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February 2010
 
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Thu, Feb. 4th, 2010 02:01 am
Regal Zonophone

65CommentReply


(Anonymous)
Thu, Feb. 4th, 2010 01:39 am (UTC)

The list of Chinese options is big coastal cities and Beijing (and its satellite, Tianjin). The only exception is Changsha, the birthplace of Mao Zedong, in Hunan province, where the only Chinese entry is for a Taiwanese artist. But... as you noted, this is LastFM, not QQMusic or Baidu MP3's list. Stuff like Lady Gaga does okay in Shanghai (or Taibei), but doesn't really break into the other half of China, the vast inland region, which is still very nativist in its media consumption. I think Koreans and Taiwanese are making a lot more money and have a higher profile in Changsha (or Lanzhou, or Nanjing, or Ha'erbin) than Lady Gaga has. I think LastFM is giving a good picture of what urban elite kids are listening to in these towns, though: Wang Fei and Green Day.

A lot of Western critics think of Chinese censorship as a means of protecting the position of the Chinese Communist Party, but I think a lot of it also has to do with protecting indigenous culture, whether it's pop music or Twitter-clones or homegrown neoliberalism. Superficially, China does look pretty confident, right? But that confidence quickly crumbles in the face of any imagined meddling by outside forces (whether the United States or Uighur activists or Han Chinese who are too fond of elections). China, a lot of the time, swaggers and puts on fabulous shows for the world, but it is still deeply culturally anxious, in a way that Japan isn't. Chinese cultural critics often combine a sense of superiority with an amazing capacity for self-doubt. I think that's one of the reasons why China will continue to resist, or minimize, the influence of world monoculture.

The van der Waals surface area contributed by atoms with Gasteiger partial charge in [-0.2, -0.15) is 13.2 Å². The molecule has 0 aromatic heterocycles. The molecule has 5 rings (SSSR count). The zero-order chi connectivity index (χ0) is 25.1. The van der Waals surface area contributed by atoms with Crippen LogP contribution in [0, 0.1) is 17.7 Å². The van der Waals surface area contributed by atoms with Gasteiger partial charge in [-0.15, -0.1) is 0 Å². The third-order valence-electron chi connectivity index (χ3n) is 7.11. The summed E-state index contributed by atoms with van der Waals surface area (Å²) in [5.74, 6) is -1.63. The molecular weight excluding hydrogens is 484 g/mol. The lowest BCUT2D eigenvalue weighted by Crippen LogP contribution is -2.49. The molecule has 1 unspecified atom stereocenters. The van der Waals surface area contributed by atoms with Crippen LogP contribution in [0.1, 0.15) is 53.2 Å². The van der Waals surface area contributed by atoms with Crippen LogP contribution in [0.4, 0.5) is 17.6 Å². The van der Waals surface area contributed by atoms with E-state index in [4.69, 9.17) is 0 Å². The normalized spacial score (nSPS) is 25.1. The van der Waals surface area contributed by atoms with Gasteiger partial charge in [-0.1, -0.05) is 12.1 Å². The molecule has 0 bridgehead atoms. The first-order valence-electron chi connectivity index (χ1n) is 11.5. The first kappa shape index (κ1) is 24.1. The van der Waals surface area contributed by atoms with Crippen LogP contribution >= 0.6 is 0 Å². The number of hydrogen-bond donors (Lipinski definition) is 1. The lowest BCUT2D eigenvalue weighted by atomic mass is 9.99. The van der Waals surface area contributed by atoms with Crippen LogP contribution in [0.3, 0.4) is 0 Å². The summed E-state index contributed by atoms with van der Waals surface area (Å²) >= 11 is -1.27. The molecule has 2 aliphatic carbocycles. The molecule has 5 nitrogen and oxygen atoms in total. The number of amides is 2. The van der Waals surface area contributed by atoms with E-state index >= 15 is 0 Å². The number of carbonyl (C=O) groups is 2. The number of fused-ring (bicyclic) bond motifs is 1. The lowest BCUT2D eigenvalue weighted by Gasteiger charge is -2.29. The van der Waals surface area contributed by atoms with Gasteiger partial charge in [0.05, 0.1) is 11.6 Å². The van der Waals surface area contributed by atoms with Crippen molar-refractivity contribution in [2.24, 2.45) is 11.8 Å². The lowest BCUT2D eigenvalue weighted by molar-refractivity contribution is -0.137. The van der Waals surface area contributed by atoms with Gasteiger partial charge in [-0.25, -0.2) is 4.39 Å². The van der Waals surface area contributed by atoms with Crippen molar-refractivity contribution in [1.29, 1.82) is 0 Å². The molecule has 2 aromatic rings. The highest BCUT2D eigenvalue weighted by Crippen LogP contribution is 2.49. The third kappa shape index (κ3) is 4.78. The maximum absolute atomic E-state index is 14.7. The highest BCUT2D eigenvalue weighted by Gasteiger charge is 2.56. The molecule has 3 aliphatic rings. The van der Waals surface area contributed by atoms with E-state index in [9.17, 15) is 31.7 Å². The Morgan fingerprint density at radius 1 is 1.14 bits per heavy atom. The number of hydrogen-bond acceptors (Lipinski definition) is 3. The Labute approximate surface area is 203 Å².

I think the vision of liberalizing China that Western thinkers love to describe often clashes with the vision of liberalizing China that Chinese thinkers are working with. In the Western vision, China is opening up to Western ideas and influence; people are watching Prison Break and buying Nikes, embracing neoliberalism. But in the Chinese imagination, the opening up definitely does allow Western culture/ideas to enter China but the most important part is the opening of the exit gate for Chinese cultural products and ideas. Western thinkers look at Chinese culture and, viewing it through the prism of Western thought and culture, see, of course, Western thought and culture and the glorious or inglorious spread of monoculture. Chinese thinkers (except far left nationalists who are quite fond of seeing the negative parallels between the new Chinese elite and the Western elite) are a lot less likely to identify the Western DNA in ideas like neoliberalism or televised singing contests.


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